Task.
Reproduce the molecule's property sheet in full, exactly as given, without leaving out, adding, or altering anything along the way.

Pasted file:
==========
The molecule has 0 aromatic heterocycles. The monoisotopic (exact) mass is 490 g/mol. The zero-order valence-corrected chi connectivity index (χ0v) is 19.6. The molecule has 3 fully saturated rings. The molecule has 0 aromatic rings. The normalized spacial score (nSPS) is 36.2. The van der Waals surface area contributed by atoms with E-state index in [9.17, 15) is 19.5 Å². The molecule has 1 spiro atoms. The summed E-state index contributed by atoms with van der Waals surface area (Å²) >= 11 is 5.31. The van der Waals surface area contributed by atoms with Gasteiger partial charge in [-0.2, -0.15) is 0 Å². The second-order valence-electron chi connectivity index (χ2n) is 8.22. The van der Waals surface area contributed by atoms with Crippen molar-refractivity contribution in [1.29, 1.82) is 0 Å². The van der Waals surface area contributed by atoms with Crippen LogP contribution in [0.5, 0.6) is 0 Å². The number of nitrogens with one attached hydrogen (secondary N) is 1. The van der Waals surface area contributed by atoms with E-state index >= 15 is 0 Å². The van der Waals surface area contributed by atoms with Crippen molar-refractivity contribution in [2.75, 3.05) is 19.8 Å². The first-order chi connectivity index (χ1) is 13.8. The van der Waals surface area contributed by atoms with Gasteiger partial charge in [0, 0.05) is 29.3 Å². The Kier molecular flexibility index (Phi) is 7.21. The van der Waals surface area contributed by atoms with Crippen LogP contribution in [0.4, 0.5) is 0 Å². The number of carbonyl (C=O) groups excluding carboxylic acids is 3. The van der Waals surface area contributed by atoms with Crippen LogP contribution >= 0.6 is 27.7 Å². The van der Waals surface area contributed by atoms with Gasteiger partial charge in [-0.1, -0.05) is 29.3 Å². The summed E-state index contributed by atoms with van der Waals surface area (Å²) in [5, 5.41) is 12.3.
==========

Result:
The molecule has 0 aromatic heterocycles. The monoisotopic (exact) mass is 490 g/mol. The zero-order valence-corrected chi connectivity index (χ0v) is 19.6. The molecule has 3 fully saturated rings. The molecule has 0 aromatic rings. The normalized spacial score (nSPS) is 36.2. The van der Waals surface area contributed by atoms with E-state index in [9.17, 15) is 19.5 Å². The molecule has 1 spiro atoms. The summed E-state index contributed by atoms with van der Waals surface area (Å²) >= 11 is 5.31. The van der Waals surface area contributed by atoms with Gasteiger partial charge in [-0.2, -0.15) is 0 Å². The second-order valence-electron chi connectivity index (χ2n) is 8.22. The van der Waals surface area contributed by atoms with Crippen molar-refractivity contribution in [1.29, 1.82) is 0 Å². The van der Waals surface area contributed by atoms with Crippen LogP contribution in [0.5, 0.6) is 0 Å². The number of nitrogens with one attached hydrogen (secondary N) is 1. The van der Waals surface area contributed by atoms with E-state index >= 15 is 0 Å². The van der Waals surface area contributed by atoms with Crippen molar-refractivity contribution in [2.75, 3.05) is 19.8 Å². The first-order chi connectivity index (χ1) is 13.8. The van der Waals surface area contributed by atoms with Gasteiger partial charge in [0, 0.05) is 29.3 Å². The Kier molecular flexibility index (Phi) is 7.21. The van der Waals surface area contributed by atoms with Crippen LogP contribution in [0.4, 0.5) is 0 Å². The number of carbonyl (C=O) groups excluding carboxylic acids is 3. The van der Waals surface area contributed by atoms with Crippen LogP contribution >= 0.6 is 27.7 Å². The van der Waals surface area contributed by atoms with Gasteiger partial charge in [-0.1, -0.05) is 29.3 Å². The summed E-state index contributed by atoms with van der Waals surface area (Å²) in [5, 5.41) is 12.3.